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Change the Dynamics

"Although I may disagree with some of its underlying principles," writes pro-life activist Karen Swallow Prior, "there is much for me, an anti-abortion activist, to respect in the animal rights movement.

"Animal rights activists, like me, have risked personal safety and reputation for the sake of other living beings. Animal rights activists, like me, are viewed by many in the mainstream as fanatical wackos, ironically exhorted by irritated passerby to 'Get a Life!'

"Animal rights activists, like me, place a higher value on life than on personal comfort and convenience, and in balancing the sometimes competing interests of rights and responsibilities, choose to err on the side of compassion and nonviolence."

During 1986 - 1988, when I had access to USENET, a nationwide computer network linking corporations, military bases, think tanks, universities, etc., I paid close attention to the abortion debate. 
The subject of animal rights always came up, albeit indirectly.

The mentality of the pro-choicers was that the fetus wasn't human, but rather some kind of lower life form--and that lower life forms couldn't possibly have rights.

When a pro-lifer discussed the potential humanity of the unborn, a pro-choicer replied, "MY CAT has more potential than that!"

One pro-choicer said sarcastically, "Maybe the kid (the fetus) should be raised as a vegetarian. After all, don't cows have the right to life?"

Another pro-choicer, Oleg Kiselev, upon hearing the pro-life argument that brain waves can be detected in the unborn as early as six weeks, pointed out that animals also have brain waves. He then added, "Excuse me, while I eat my veal stew."

In the spring of 1988, Stephen Carrier, a grad student in Mathematics at UC Berkeley, wrote: "I don't see that life has anything to do with it. Chickens live and I eat them for dinner. And it isn't 'human life' that's the issue or every scrape of the knee would be a major tragedy."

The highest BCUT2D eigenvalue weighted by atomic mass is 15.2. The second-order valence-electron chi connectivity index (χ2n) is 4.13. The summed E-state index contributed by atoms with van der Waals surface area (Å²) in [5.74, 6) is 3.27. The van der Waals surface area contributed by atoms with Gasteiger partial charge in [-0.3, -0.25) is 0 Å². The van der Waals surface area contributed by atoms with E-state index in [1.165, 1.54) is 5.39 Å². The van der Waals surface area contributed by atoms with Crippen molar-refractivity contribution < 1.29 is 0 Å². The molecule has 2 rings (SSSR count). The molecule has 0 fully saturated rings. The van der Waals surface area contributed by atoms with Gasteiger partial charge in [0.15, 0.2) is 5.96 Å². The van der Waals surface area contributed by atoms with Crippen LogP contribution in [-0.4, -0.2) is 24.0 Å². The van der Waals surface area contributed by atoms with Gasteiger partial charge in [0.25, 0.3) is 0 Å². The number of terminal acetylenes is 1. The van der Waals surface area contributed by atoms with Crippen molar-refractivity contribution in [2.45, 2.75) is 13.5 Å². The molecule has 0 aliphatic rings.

Stephen Carrier went on to say: "The unique genetic combination possessed by the fetus is not enough to make it a person. To insist that it really is sufficient to make it a legal person is to fetishize DNA."

In a later posting, responding to Gary Samuelson (a Christian), Carrier wrote:

"I don't know what makes it okay to kill animals for meat. Many people think it's wrong and I have no logical argument that refutes them. But I don't believe it's wrong and I think abortions are analogous. Yes it's killing. No it's not murder because it's not a person... I think animals have souls too, but I eat them for dinner. I live with moral ambiguity. What's it like over there where you are?"

Carrier argued:"Unless we take a DNA fetishist position (which makes chimps 99 percent human by the way)..."

Gary Samuelson replied: "If it will make a difference, I will agree to oppose killing anything which is genetically 99 percent or more human, chimpanzees included."

Carrier responded:

"Okay. What about 50 percent human? That probably brings quite a few species into the net."

Carrier then concluded:
"...I will extrapolate from how we regard the rights of animals to how we may consistently regard the rights of fetuses.

"My argument has been an indirect one, that since we think certain things are okay, such as killing fish, perhaps killing fetuses is okay. It's not a mathematical proof, but there will be no mathematical proof that settles the abortion debate."

(Of course, if it IS wrong to harm or kill animals, it changes the dynamics of the entire debate!)

In the fall of 1986, pro-life student John Morrow of Rutgers University compared abortion to slavery: Roe v. Wade denied rights to an entire class of humans merely on account of their age and developmental status, just as the Dred Scott decision of 1857 denied rights to an entire class of humans based on the color of their skin.